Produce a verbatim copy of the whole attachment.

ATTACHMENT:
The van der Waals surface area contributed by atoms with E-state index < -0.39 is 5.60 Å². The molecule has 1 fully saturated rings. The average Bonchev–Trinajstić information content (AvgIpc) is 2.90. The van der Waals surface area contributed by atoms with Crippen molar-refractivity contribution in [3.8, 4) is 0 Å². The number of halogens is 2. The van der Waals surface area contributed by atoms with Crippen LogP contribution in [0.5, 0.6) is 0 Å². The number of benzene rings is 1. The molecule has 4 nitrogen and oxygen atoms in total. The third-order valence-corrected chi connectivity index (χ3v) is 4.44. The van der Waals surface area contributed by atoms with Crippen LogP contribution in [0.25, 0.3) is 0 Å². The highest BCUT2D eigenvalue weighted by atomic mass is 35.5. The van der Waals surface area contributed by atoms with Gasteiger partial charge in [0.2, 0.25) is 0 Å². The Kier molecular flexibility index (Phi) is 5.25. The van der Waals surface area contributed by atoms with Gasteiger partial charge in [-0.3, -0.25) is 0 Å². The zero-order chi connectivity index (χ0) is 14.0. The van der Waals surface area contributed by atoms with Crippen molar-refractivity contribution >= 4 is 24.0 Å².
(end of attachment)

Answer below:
The van der Waals surface area contributed by atoms with E-state index < -0.39 is 5.60 Å². The molecule has 1 fully saturated rings. The average Bonchev–Trinajstić information content (AvgIpc) is 2.90. The van der Waals surface area contributed by atoms with Crippen molar-refractivity contribution in [3.8, 4) is 0 Å². The number of halogens is 2. The van der Waals surface area contributed by atoms with Crippen LogP contribution in [0.5, 0.6) is 0 Å². The number of benzene rings is 1. The molecule has 4 nitrogen and oxygen atoms in total. The third-order valence-corrected chi connectivity index (χ3v) is 4.44. The van der Waals surface area contributed by atoms with Crippen LogP contribution in [0.25, 0.3) is 0 Å². The highest BCUT2D eigenvalue weighted by atomic mass is 35.5. The van der Waals surface area contributed by atoms with Gasteiger partial charge in [0.2, 0.25) is 0 Å². The Kier molecular flexibility index (Phi) is 5.25. The van der Waals surface area contributed by atoms with Gasteiger partial charge in [-0.3, -0.25) is 0 Å². The zero-order chi connectivity index (χ0) is 14.0. The van der Waals surface area contributed by atoms with Crippen molar-refractivity contribution >= 4 is 24.0 Å².